It takes a lot of years and hard work to arrive at retirement. Hopefully, you've been able to set aside enough funds in a company retirement plan to enable you to spend your golden years in relative comfort and security.

Exceptions to the Early Withdrawal Penalty

    The tax law imposes an additional 10 percent tax on certain distributions from retirement plans to discourage participants from using the money before retirement.
    Early distributions are those received from a qualified retirement plan or deferred annuity contract before reaching age 59 1/2. The term "qualified retirement plan" includes a 401(k) or 403(b) plan, traditional IRA, and other plans.
Note: If you take an early distribution from a SIMPLE IRA plan within the first 2 years of participation, the additional tax is 25 percent.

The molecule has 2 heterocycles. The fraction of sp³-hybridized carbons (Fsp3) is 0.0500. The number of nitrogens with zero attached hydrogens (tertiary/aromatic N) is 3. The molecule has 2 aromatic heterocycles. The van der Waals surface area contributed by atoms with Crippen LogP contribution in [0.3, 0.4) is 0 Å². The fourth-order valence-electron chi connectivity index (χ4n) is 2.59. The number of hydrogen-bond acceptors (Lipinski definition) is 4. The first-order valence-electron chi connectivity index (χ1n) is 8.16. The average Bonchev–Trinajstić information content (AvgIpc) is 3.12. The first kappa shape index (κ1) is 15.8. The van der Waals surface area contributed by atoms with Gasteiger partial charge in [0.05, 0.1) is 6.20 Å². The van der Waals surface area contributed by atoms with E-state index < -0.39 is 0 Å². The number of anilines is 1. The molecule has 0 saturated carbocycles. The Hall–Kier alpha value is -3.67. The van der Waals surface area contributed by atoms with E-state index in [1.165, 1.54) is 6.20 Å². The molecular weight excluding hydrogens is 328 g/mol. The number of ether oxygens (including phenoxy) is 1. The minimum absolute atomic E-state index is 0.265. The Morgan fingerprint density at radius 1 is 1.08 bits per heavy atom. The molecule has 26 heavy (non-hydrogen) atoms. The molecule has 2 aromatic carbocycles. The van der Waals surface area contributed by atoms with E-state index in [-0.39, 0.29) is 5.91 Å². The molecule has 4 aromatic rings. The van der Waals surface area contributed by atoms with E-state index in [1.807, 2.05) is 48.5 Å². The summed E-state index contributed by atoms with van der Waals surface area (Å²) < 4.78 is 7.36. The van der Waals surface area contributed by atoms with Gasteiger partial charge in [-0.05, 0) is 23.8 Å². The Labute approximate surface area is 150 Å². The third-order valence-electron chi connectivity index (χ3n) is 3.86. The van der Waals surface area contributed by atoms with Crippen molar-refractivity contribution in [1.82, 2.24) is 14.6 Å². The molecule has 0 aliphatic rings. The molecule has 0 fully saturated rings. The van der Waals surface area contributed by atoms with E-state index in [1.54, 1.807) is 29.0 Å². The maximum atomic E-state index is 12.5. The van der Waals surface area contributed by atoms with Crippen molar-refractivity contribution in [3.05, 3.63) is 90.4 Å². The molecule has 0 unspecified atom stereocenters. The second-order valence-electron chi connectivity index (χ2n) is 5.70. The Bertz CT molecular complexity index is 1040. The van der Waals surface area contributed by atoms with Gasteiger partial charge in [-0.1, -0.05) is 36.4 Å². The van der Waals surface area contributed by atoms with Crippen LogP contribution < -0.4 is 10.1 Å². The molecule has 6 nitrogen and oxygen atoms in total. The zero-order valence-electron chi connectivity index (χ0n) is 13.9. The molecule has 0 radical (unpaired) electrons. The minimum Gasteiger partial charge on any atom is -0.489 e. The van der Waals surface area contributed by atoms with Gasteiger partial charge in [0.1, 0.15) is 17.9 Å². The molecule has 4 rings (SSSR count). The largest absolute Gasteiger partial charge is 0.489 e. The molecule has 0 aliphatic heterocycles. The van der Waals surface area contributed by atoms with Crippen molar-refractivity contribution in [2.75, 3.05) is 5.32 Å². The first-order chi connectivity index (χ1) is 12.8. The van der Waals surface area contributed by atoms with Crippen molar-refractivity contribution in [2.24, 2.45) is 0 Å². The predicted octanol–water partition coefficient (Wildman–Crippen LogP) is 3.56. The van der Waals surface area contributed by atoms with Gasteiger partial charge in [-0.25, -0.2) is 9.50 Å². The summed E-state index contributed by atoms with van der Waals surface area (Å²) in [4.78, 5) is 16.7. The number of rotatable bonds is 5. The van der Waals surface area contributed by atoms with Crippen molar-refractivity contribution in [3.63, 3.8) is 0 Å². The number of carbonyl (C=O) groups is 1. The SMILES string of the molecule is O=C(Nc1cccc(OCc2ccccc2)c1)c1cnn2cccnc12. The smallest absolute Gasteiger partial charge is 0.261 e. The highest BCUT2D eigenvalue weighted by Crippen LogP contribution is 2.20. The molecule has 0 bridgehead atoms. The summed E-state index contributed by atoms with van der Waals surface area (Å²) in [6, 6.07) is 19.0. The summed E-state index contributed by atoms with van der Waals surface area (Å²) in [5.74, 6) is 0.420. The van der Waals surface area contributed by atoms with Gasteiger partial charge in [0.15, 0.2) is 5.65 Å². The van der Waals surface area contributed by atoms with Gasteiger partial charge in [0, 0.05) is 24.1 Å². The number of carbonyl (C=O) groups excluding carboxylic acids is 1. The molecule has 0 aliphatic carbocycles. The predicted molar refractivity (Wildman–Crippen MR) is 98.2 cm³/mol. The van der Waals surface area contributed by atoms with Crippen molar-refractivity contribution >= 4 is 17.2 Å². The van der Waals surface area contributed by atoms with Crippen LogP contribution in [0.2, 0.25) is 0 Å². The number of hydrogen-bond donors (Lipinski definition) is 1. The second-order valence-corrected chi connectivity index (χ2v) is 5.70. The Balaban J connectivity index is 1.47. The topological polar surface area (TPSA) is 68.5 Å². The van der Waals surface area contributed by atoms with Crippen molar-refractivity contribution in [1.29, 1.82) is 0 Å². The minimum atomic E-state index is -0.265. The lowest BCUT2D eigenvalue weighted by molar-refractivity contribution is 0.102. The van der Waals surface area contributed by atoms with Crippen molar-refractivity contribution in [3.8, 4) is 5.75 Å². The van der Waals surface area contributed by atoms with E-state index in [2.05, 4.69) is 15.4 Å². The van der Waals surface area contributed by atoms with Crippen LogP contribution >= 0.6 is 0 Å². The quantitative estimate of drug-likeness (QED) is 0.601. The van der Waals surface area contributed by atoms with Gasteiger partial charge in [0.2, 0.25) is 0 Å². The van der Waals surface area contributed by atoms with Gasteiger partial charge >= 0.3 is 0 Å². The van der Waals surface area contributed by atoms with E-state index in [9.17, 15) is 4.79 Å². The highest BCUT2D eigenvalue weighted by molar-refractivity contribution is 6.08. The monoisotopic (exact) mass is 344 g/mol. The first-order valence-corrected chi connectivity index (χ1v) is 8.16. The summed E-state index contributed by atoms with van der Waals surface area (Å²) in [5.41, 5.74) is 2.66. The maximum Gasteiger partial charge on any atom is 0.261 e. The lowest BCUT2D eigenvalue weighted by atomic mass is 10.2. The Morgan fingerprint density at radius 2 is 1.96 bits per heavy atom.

There are exceptions to this penalty. The following exceptions apply to distributions from any qualified retirement plan:
    1. Made to your beneficiary or estate after your death.
Made because you are permanently disabled.
Made as part of a series of substantially equal periodic payments over the life expectancy of the owner (or life expectancies of the owner and the beneficiary). If these are from a qualified plan other than an IRA, you must separate from service with the employer before the payments begin.
That are equal to, or less than, your deductible medical expenses. In other words, the amount of your medical expenses that is more than 7.5 percent of your adjusted gross income.
Made due to an IRS levy.
Made to qualified reservists who were generally called to active duty after September 11, 2001 and before December 31, 2007.
The following exceptions apply only to distributions from a qualified retirement plan other than an IRA:
    1. Made to you after separating from service with your employer, if the separation occurred in or after the year you reached age 55 (After August 17, 2006, does not apply to distributions from qualified governmental plans if you were a public safety employee who separated from service after you reached age 50),
Made in a divorce under a qualified domestic relations order.